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Altimeter in Midpower rockets

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Marlin523

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I've built and flown a bunch of mid-power rockets but have never messed with the idea of adding a bay for an altimeter. That means I have questions. :) First of all does the nosecone attach permanently to the payload section? How do I design the payload bay to allow me to retrieve the altimeter? Your suggestions are appreciated. If you have a Rocksim file that would be awesome.
 

Gillard

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You are going to get a hundred and one different answers and suggestions to this one. so here's mine. you can buy little plastic rivet type pins that hold the nose cone to the body tube. or a cheaper, easier but uglier option is to use stardard bolts. that allows you to remove the nosecone and get access to the ebay. most people build a sled inside the ebay, where the altimeter is attached to a board, so this it is secure but can be removed for a different rocket.
 
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troj

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As Gillard said, there are lots of ways to do it.

I normally build my bays in the middle of the rocket, inside of a coupler. The drogue parachute is below the bay, and the main is above.

-Kevin
 

MarkH

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Is this for dual deployment, or just altitude measurement? If it is a simple non-dual deploy altimeter like the quest how high, I put it in a Bt 20 size tube then tape it in the payload, and put the nosecone on with a very tight friction fit.
 

Marlin523

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This is for altitude only. I appreciate all the comments. Keep them coming.
 

troj

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This is for altitude only. I appreciate all the comments. Keep them coming.
Put it inside the payload bay. If the altimeter is a lot smaller than the diameter of the bay, glue a smaller tube to one side of the bay, then slip the altimeter in there and seal the top of it via a bulkhead that's held in place by a screw. Then, hold the nosecone on via plastic rivets or screws, and voila!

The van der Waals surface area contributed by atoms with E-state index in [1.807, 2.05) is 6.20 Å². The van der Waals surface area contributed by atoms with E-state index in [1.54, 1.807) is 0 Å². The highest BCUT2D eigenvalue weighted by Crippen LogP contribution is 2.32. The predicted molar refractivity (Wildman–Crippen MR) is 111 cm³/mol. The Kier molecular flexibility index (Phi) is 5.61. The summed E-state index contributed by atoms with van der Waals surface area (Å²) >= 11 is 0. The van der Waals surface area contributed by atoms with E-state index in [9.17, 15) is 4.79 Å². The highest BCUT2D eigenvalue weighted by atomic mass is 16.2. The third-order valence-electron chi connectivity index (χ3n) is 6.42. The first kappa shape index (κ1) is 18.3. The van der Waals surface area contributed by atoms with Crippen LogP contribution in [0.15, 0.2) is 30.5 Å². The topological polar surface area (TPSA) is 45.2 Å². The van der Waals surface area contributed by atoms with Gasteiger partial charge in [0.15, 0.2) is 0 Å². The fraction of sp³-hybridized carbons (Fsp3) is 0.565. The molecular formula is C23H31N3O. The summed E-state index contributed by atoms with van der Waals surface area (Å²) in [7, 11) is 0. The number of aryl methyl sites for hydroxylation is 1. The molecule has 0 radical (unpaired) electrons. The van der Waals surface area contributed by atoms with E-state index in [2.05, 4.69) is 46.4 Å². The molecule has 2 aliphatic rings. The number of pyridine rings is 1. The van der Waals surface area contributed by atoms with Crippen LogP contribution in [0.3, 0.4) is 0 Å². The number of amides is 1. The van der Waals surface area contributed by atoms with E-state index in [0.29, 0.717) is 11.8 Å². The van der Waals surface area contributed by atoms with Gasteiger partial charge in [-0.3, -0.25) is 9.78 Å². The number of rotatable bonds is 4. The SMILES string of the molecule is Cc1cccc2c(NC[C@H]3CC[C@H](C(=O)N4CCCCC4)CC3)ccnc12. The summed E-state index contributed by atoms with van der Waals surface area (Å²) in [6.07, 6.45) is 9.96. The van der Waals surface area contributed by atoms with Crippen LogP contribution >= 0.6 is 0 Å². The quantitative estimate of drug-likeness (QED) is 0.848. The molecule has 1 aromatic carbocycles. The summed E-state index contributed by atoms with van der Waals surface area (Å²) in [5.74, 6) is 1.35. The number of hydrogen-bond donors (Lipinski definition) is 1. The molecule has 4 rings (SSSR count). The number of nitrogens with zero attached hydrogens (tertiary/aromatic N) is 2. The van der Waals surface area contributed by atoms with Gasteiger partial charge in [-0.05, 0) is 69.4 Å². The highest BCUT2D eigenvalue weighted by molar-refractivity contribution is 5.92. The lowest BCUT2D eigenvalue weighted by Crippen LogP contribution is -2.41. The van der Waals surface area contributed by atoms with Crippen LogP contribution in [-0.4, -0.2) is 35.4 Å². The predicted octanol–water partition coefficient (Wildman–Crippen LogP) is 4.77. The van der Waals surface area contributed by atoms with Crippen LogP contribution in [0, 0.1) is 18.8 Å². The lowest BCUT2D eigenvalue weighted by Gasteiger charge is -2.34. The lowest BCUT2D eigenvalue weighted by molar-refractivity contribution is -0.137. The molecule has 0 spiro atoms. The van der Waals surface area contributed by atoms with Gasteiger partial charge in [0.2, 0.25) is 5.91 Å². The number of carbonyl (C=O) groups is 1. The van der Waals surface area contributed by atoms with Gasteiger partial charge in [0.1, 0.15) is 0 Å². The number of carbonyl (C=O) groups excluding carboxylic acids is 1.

-Kevin
 

hardinlw

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Here's how the TARC team I mentor is doing it. The rocket is BT-18 (2.56"). The altimeter is in the coupler for the payload section. The coupler has a solid bulkhead on the bottom which has a Bt-50 engine block in the middle of it and a BT-50 centering ring on top. A length of BT-50 with a couple of 1/4" square holes cut into the sides is glued between the bulkhead and centering ring. The coupler is slipped into the payload section tube and small screws (or the rivits other have mentioned) hold it in place. three 1/8" holes are drilled through the airframe and coupler so that they penetrate into the region between the bulkhead and centering ring. The altimeter is placed into the BT-50 tube with a bulkhead taped over the front end to seal it from the egg compartment. Actually, tape alone would probably work. They have flown it turning the altimeter (Perfectflite) on by inserting a jumper plug and with a switch installed on top of the coupler. Having a switch allows making three flights without having to take off the coupler to pull the altimeter since it will store 3 flights in memory. The switch was recessed and was turned on with a small screwdriver. The nose cone was taped on with Monokote trim sheet. They wrapped a 1" strip of chrome around the front of the payload tube and another on the back of the nose cone so the Monokote strip used to tape the nose cone on would not pull off paint. At the field, the egg was installed and the nose cone was taped on with another strip of 1" Monokote overlapping the ones on the payload section and nose cone.
 
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